I’m en route to Oslo so now is a good time to reflect on the UK stage of my whistle-stop justice tour.
Our legal and political systems owe a lot to the Westminster model. When you get up close and personal, though, it’s apparent that there are subtle and not so subtle differences in structure as well as scale. For example, who knew there were over forty different police forces across England and Wales?
Their Courts and Corrections Service have a lot in common with ours, mind, notwithstanding differences such as a much larger private sector involvement. That private sector involvement extends to the recent partial privatisation of the parole service, which is an initiative far from universally applauded!
My first meeting was with David Lammy, a Labour MP who has been given the task of writing a report on the over-representation of ‘BAME’ – black and minority ethnic people – in the UK prison system. There is evidence that young black and ethnic minority men are more likely to be stopped and questioned by police and if questioned, are more likely to be arrested and charged. This is still a concern despite real efforts to diversify the police force (and just walking the streets in London is enough to see that the UK force is a veritable United Nations!).
The outcomes indicate the existence within the police force of the same ‘institutional bias’ that our own Police Commissioner spoke about earlier this year, but talking with David and others highlighted the difficulty of defining the terms of reference for such a broad project.
I also had a very useful meeting with the Deputy Chief Inspector of Prisons – proof that there is no substitute for direct contact with people in the job. I gained a much better understanding of how their inspectorate operates and the challenges it faces. This was a great take-away for when my member’s bill establishing an Independent Prison Inspectorate is drawn from its long-term home in the Table Office’s biscuit tin and given its time in the sun.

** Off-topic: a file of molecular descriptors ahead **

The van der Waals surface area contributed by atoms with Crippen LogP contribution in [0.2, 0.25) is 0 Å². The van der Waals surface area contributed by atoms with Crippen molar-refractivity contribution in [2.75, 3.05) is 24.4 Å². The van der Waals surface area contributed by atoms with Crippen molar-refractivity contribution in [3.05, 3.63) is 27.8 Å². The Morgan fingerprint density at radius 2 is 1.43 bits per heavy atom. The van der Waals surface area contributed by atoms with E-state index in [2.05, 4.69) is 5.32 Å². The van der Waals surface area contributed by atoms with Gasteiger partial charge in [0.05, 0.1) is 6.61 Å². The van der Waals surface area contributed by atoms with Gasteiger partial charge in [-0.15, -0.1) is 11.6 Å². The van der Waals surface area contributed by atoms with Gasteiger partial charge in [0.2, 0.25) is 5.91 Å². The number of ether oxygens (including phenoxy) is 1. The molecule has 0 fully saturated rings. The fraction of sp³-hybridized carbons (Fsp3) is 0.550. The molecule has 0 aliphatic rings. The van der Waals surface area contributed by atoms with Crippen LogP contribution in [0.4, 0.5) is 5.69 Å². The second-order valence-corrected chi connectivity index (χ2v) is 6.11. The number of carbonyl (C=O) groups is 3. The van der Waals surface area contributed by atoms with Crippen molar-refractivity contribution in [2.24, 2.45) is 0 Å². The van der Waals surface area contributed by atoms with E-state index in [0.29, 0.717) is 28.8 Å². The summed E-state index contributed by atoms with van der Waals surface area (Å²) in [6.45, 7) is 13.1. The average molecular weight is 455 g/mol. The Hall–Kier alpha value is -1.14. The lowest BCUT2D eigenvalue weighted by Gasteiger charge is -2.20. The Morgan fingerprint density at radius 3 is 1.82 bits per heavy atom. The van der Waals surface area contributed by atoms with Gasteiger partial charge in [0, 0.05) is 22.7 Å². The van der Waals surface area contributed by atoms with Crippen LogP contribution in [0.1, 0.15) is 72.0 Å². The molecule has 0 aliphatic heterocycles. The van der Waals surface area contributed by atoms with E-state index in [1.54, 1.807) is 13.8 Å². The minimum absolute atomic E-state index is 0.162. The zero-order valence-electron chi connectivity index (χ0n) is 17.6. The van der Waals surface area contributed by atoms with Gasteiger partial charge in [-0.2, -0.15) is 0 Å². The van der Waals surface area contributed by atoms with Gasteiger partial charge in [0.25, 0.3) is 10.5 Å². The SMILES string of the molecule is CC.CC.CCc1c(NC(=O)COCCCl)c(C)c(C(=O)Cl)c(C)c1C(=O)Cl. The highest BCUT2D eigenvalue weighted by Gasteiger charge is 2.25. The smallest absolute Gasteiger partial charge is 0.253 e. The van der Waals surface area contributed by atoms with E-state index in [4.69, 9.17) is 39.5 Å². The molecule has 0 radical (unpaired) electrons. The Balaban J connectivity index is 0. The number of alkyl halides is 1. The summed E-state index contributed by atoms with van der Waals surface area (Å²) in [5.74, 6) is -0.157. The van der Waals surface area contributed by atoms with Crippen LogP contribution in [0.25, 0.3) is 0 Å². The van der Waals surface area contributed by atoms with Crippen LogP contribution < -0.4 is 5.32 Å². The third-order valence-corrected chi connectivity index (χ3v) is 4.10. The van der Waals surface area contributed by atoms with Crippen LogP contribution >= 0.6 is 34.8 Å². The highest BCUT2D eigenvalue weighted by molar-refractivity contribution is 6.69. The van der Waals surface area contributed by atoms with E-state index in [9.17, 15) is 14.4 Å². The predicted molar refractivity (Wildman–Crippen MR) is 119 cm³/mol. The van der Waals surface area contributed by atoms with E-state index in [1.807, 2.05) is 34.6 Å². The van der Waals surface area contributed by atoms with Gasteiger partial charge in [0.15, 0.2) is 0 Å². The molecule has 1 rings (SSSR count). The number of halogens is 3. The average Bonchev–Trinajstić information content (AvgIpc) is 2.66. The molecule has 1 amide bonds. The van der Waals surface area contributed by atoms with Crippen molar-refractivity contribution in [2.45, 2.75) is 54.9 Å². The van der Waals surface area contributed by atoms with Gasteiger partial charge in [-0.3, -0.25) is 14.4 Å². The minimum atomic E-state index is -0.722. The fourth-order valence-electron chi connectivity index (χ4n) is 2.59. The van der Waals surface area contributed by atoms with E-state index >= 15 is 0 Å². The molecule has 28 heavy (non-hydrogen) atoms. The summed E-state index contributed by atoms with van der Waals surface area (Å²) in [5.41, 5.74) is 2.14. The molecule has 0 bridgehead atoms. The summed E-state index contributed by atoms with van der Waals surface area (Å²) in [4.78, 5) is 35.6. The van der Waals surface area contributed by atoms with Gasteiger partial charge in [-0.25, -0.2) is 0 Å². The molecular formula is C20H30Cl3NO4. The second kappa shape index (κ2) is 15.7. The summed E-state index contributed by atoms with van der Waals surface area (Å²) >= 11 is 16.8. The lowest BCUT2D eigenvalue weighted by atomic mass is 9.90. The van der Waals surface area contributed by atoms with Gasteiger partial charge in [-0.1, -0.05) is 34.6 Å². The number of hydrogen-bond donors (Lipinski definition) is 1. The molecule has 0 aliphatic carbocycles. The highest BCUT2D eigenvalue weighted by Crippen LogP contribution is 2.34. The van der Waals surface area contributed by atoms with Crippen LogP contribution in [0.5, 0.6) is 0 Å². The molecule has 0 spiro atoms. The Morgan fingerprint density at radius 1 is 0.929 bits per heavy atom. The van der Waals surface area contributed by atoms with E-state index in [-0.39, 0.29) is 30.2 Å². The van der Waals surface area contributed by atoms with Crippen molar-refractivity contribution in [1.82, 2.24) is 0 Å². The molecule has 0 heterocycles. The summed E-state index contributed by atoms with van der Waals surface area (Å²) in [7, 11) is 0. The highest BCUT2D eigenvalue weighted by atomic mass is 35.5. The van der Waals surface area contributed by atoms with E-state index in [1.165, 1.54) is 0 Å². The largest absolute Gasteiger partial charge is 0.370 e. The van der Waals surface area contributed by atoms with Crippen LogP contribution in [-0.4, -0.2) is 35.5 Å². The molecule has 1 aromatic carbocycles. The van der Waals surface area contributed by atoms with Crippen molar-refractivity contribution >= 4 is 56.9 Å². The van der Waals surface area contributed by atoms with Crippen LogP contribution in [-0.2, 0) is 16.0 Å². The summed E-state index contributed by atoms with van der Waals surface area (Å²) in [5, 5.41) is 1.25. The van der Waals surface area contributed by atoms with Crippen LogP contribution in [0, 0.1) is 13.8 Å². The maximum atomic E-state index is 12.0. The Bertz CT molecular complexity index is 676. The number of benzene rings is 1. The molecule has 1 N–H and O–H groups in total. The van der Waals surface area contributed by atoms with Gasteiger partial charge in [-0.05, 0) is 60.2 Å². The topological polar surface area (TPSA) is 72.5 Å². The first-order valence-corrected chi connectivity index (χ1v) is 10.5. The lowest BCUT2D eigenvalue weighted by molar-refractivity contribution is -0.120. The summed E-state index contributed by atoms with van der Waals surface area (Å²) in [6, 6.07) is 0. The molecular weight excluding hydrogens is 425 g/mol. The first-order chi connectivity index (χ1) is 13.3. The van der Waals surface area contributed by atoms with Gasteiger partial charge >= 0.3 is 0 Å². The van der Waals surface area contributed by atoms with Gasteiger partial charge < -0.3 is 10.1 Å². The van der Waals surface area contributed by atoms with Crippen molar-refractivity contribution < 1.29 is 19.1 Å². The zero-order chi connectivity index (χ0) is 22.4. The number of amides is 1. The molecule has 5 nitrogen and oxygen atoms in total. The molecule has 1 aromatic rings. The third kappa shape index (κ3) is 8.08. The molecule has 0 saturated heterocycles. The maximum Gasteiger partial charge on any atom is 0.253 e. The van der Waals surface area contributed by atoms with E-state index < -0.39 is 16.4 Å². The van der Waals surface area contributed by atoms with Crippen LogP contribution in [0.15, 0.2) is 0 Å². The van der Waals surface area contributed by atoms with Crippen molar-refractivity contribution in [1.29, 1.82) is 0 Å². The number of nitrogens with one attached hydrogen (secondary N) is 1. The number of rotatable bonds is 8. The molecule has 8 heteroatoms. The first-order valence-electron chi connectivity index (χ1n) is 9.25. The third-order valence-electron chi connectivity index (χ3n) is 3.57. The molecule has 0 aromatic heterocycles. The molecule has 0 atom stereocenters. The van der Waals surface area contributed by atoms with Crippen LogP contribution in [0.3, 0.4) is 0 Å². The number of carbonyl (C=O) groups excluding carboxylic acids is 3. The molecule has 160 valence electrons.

I made a train trip to Birmingham and learned a great deal from a morning spent with the Criminal Cases Review Commission. This is an independent body that can review possibly ‘unsafe’ convictions; if satisfied there is evidence of a miscarriage then the matter can be referred back to the appeals court. The Commission has returned over 600 cases to the courts in the twenty years since it was established; more than 400 of those have resulted in a conviction being quashed.
The Greens don’t (yet) have a policy on a CCRC but I’m personally convinced that it is high time we established such a body, answerable to Parliament rather than any government or ministry. We’ve had a number of proven miscarriages of justice and we need to stop relying on underfunded individuals or ‘ad hoc’ support groups to investigate and advocate on behalf of the victims of injustice.
My visit with Claire Fielder, Head of the Office of the Sentencing Council, gave me a real insight into how the Council manages the always-fraught issue of balancing judicial independence and Parliamentary sovereignty. The sentencing guidelines developed by the Council are somewhat more prescriptive than I had expected, in terms of the ‘starting point’ judges can take for any given sentencing, but there is still considerable scope for discretion based on the variables of any given case.
My host appeared slightly bemused when I told her that in 2007 the Labour government passed legislation to establish such a Council in NZ, but that the subsequent National government never actually established the Council. The Act is included in a Statutes Repeal Bill, which had its first debate a week or so ago.
My belief that we should strenuously oppose the repeal has been reinforced by seeing first hand the value of an entity that can deliver much greater consistency than is evident in our system.